Energy Brief: Trump Administration Plans Tuesday Meeting on Paris Agreement

Washington Brief

  • President Donald Trump’s top advisers plan to meet Tuesday to discuss whether the U.S. should stay in the Paris climate agreement, setting up a possible showdown between opposing wings of the administration. (Politico)
  • The Trump administration fielded 168 comments from American manufacturers on how to cut regulations, focusing heavily on the Environmental Protection Agency. (The Washington Post)
  • Democratic state attorneys general have taken a leading role in fighting the Trump administration’s efforts to roll back environmental regulations. (The Hill)

Business Brief

  • BP employees struggled unsuccessfully over the weekend to stop two methane leaks at a damaged oil well on Alaska’s North Slope. (The New York Times)
  • The Dakota Access pipeline is set to start moving oil in May, pending approval by the Federal Energy Regulatory Commission. (Washington Examiner)
  • Saudi Arabia will build 30 solar and wind projects in the next 10 years as part of a $50 billion effort to focus on renewable energy production. (Bloomberg News)

Chart Review

Events Calendar (All Times Local)

Columbia University event on deep decarbonization 12 p.m.
Atlantic Council event on global energy architecture 12 p.m.
Energy Storage Association annual conference 12 p.m.
University of California event on behavior, energy, climate change 12:30 p.m.
Atlantic Council event on energy innovation in the Middle East 9 a.m.
Energy Storage Association annual conference 9 a.m.
Brookings Institution event on carbon pricing 2 p.m.
International Offshore Wind Partnering Forum 2 p.m.
International Offshore Wind Partnering Forum 8:30 a.m.
Energy Storage Association annual conference 9 a.m.
Texas conference focused on creating smart cities 9 a.m.
Texas Electric Power conference 9 a.m.
U.S. Energy Association event on carbon capture and storage 12 p.m.
SAIS conference on women and climate change 8 a.m.
International Offshore Wind Partnering Forum 8:30 a.m.
Texas Electric Power conference 8:30 a.m.
Texas conference focused on creating smart cities 9 a.m.



EPA emerges as major target after Trump solicits policy advice from industry
Juliet Eilperin, The Washington Post

Just days after taking office, President Trump invited American manufacturers to recommend ways the government could cut regulations and make it easier for companies to get their projects approved. Industry leaders responded with scores of suggestions that paint the clearest picture yet of the dramatic steps that Trump officials are likely to take in overhauling federal policies, especially those designed to advance environmental protection and safeguard worker rights.

Dem AGs join front lines of Trump opposition
Timothy Cama, The Hill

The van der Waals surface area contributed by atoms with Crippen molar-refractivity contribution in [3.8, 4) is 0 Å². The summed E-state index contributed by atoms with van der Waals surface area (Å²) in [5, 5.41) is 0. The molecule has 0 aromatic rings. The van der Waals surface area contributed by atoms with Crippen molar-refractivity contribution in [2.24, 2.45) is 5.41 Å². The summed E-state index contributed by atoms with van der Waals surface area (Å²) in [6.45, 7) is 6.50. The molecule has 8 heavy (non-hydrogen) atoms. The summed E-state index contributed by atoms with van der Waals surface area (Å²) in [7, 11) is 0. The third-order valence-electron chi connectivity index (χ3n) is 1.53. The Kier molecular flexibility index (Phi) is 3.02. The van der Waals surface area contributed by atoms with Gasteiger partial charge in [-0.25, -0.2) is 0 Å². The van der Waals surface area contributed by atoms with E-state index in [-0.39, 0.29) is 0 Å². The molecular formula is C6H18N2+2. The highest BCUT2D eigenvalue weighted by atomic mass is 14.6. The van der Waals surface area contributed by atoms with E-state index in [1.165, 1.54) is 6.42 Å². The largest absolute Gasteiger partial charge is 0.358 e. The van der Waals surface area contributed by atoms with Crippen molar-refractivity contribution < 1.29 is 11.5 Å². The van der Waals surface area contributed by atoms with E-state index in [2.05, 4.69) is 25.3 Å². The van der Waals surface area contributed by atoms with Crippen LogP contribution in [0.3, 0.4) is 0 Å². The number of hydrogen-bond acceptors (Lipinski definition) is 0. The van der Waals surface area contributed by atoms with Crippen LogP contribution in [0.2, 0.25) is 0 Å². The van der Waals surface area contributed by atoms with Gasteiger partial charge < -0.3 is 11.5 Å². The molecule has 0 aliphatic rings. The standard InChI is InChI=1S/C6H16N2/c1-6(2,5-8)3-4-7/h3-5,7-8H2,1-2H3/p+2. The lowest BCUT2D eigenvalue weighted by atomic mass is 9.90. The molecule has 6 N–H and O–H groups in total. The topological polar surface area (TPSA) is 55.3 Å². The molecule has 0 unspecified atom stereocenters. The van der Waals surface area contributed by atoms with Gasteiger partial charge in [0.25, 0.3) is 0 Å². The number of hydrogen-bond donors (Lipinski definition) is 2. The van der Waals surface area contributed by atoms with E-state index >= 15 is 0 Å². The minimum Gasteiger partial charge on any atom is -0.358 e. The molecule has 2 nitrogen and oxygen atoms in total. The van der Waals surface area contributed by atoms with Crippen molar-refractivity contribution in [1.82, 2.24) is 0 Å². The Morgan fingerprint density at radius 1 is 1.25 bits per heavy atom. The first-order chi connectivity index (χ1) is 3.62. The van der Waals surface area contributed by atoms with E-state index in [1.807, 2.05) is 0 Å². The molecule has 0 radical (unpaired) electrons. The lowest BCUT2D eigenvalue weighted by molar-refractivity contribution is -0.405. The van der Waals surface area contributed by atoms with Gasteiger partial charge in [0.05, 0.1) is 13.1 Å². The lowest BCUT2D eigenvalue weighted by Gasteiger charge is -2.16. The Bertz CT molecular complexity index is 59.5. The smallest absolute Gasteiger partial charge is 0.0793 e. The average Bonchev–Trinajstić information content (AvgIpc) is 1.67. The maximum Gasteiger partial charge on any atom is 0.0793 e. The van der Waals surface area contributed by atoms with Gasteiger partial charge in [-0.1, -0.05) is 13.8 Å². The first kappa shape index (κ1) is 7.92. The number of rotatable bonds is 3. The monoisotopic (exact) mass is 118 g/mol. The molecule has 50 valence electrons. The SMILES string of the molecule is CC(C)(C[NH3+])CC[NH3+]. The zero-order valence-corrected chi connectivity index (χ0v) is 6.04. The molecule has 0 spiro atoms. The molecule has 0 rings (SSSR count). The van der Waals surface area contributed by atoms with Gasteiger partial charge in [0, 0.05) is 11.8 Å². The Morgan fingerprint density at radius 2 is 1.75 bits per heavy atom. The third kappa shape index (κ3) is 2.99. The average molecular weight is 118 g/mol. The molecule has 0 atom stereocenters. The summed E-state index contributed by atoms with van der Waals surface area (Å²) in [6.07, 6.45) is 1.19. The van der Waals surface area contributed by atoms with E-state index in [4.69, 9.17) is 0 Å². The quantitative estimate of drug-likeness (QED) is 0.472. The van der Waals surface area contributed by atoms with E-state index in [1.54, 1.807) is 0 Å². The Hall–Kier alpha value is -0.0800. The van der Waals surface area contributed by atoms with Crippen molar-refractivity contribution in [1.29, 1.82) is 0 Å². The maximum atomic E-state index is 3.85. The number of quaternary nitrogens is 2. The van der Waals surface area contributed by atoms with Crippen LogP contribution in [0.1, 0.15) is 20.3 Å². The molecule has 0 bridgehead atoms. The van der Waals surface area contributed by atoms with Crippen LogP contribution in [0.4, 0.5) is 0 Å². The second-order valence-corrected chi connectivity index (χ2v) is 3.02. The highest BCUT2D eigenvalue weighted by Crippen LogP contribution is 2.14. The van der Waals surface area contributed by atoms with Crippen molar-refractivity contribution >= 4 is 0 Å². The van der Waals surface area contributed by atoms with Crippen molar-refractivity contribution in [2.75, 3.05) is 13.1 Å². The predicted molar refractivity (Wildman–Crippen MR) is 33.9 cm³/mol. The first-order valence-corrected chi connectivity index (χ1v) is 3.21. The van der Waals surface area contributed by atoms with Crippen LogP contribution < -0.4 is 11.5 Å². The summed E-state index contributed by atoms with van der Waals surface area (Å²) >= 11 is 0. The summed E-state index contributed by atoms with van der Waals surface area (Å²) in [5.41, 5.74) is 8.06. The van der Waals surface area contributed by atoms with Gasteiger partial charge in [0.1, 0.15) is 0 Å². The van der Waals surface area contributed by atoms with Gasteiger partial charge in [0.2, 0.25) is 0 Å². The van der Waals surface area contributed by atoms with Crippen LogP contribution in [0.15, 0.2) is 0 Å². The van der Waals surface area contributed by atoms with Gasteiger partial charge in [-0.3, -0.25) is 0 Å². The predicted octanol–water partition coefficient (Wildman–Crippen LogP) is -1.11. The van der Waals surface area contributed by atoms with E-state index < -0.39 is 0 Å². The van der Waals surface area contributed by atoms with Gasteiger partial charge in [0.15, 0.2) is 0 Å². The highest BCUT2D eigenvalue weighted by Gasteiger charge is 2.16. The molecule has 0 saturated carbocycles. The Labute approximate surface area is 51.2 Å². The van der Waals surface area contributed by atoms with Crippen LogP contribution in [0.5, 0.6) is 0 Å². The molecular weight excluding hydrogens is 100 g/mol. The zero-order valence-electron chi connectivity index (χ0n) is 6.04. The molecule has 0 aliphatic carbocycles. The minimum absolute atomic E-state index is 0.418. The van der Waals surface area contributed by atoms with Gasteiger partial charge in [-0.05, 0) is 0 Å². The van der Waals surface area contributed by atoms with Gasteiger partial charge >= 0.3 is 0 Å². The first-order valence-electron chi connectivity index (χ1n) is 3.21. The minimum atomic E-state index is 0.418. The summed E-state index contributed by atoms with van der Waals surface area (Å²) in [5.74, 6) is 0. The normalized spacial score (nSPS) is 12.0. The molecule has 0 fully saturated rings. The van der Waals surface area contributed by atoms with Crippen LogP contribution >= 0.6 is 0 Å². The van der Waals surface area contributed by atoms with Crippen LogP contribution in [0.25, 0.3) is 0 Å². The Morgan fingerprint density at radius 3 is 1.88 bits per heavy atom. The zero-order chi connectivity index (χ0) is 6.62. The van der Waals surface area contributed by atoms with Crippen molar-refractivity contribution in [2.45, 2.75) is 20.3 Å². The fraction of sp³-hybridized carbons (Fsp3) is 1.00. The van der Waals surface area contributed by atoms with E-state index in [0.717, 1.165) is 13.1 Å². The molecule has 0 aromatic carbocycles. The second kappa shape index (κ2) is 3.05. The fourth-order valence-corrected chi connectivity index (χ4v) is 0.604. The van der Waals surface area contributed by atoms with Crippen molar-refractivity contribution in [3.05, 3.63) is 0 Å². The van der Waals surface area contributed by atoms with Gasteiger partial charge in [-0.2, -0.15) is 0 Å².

Democratic state attorneys general are taking a leading role in fighting the Trump administration’s environmental policies. Top legal officers from blue states, led by New York Attorney General Eric Schneiderman, have gone to court to challenge the Environmental Protection Agency’s (EPA) attempt to repeal the Clean Power Plan.

Democrats fear that Trump has barred key federal workers from speaking to them
Darryl Fears, The Washington Post

Democrats in Congress are accusing the Trump administration of ordering officials in federal departments and agencies to withhold information they need to carry out their duties, such as preparing for committee hearings. Party leaders say officials have routinely provided documents and detailed explanations of programs in the past, but now at least two ranking Democrats on congressional committees say their staff members were told directly by workers in agencies that they could no longer speak with them.

Gaza’s only power plant runs out of fuel
Al Jazeera

The Gaza Strip’s only functioning power plant has shut down after running out of fuel, leaving two million people in the Hamas-governed Palestinian territory with only six hours of electricity a day. Samir Metir, head of Gaza’s electricity provider, told AFP news agency that all the plant’s fuel, purchased with funding from Qatar and Turkey, had been used up.

Ryan Zinke Gives Department of Interior Employees 59 Minutes Off for Easter
Sarah Emerson, Vice Motherboard

Praise Jesus, for today, Department of Interior (DOI) staff will receive the greatest gift of all: 59 minutes of time off, courtesy of Secretary Ryan Zinke. “A small token of our appreciation for all you do to support the American public… Employees working Friday may leave 59 minutes earlier than their normal departure time,” an email sent to all DOI staff and leaked to Motherboard by an employee there said.